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Surfing

SURFING

SURFING. Riding a surfboard across the face of a breaking wave was once the preserve of ancient Polynesian islanders, but in the twentieth century it became something enjoyed by millions of people the world over. Modern surfing has spread well beyond its more recent Hawaiian, American, and Australian origins, becoming a global phenomenon of such magnitude that every minute of every day will find somebody, somewhere, trying to catch a wave. The talented and photogenic few are paid to surf by a multibillion dollar surfing industry. For the rest, it is an obsessive hobby, a statement of identity, and even a spiritual pursuit.

Surfing originated sometime between 1500 b.c. and a.d. 400 among the oceanic island cultures of Polynesia. From there, it spread to the Sandwich (Hawaiian) Islands,


where it was witnessed by the British explorer Captain James Cook in 1778. The missionaries that followed in Cook's wake discouraged the practice to such an extent that it had practically vanished by the end of the nineteenth century. It was revived early in the 1900s by young Hawaiians and promoted by the local tourist industry and Alexander Hume Ford, who founded the Hawaiian Outrigger Canoe Club in 1908 in Honolulu. The Hawaiian surfers Duke Kahanamoku and George Freeth traveled to America and Australia to take part in exhibitions that helped spread surfing beyond Hawaii's shores.

The accessibility of the sport was limited by the athletic demands of the heavy redwood boards that were the Hawaiian norm. Only with the invention of lighter board materials in the 1940s and 1950s did surfing become more appealing to the general public. Surfing subcultures appeared in Hawaii, California, and Australia, developing a distinctive language, fashion, attitude, and lifestyle that gradually filtered into mainstream popular culture. The 1960s saw the emergence of glossy surfing magazines, surf music, and surf clothing and equipment companies, along with the release of numerous surf-related movies, all of which led to a huge increase in the surfing population. New inventions such as wetsuits, leashes, and more maneuverable short boards only added to surfing's worldwide popularity. Large national organizations were created to organize the sport and to hold competitions, leading eventually to a professional circuit that is funded, principally, by the surf industry and media sponsorship. The original extreme sport, surfing continues to push its boundaries. The development of tow-in surfing technology allows big-wave surfers to ride offshore waves that are more than sixty feet high.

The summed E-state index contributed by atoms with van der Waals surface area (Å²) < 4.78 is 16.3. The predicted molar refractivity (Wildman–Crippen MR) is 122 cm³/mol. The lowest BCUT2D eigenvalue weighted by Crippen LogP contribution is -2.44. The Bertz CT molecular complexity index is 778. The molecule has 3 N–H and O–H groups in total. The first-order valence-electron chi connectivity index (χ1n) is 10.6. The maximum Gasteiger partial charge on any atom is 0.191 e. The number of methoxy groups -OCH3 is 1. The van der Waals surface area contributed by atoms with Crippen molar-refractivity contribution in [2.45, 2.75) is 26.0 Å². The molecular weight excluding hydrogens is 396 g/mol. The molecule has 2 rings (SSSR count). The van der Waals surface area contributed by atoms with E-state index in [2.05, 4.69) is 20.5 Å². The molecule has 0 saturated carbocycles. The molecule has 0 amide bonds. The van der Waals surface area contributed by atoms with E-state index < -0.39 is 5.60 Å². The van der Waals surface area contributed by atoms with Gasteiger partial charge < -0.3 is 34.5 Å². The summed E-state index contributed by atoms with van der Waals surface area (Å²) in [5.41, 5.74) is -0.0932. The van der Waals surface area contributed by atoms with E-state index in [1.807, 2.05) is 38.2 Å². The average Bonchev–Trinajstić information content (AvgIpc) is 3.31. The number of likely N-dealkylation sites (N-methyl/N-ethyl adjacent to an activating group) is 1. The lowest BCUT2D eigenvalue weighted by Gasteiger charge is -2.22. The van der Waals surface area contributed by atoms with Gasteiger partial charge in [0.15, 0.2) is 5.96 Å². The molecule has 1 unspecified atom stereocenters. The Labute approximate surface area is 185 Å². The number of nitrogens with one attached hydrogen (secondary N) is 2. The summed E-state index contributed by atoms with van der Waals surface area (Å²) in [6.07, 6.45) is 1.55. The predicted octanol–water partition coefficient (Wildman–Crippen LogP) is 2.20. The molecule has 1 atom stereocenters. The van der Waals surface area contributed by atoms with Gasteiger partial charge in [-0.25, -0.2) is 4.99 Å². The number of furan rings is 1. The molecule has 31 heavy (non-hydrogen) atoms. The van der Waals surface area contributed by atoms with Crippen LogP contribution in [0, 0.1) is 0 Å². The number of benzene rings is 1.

BIBLIOGRAPHY

Finney, Ben, and James Houston. Surfing: The History of the Ancient Hawaiian Sport. San Francisco: Pomegranate Books, 1996.

Kampion, Drew. Stoked: A History of Surf Culture. Santa Monica, Calif.: General Publishing, 1997.

Young, Nat. The History of Surfing. Angourie, Australia: Palm Beach Press, 1998.

RickDodgson

See alsoHonolulu ; Sports .

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surfing

surfing, sport of gliding on a breaking wave. Surfers originally used long, cumbersome wooden boards but now ride lightweight synthetic boards that allow a greater degree of maneuverability. Boards are typically from 4 to 12 ft (122 to 366 cm) long; the larger surfboards have a stabilizing fin in the rear. The surfer begins at the point where the waves begin to form, then, facing shore, paddles toward the beach with an oncoming wave. When the wave catches the board, the surfer stands up and glides along the wave's crest—or, in the case of a large wave, in the "tube" formed by its overhead curl. Standing waves in rivers and tidal bores can also be surfed.

Although the origins of surfing are obscure, it is clear that it developed in Hawaii, where it was popular during the 19th cent. It spread to the California coast during the 1920s and became very popular with youth in the United States, Australia, and other countries by the 1960s. Since the late 1990s aerial tricks similar to those done by skateboarders and snowboarders have become an accepted part of competitive surfing. With lifestyles and regimens freer than those of most athletes, surfers comprise a unique sporting subculture.

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surfing

surfing Water sport in which a person lies or stands on a specially designed wooden or fibreglass board, usually 1.22–1.83m (4–6ft) long, and is propelled by the crest of a wave towards the shore.

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"surfing." World Encyclopedia. . Encyclopedia.com. 23 May. 2017 <http://www.encyclopedia.com>.

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surfing

surfing Informal Dipping into the information available from the services on a large network, especially the Internet, with no definite objective in mind. Surfing is closely allied to browsing.

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"surfing." A Dictionary of Computing. . Encyclopedia.com. 23 May. 2017 <http://www.encyclopedia.com>.

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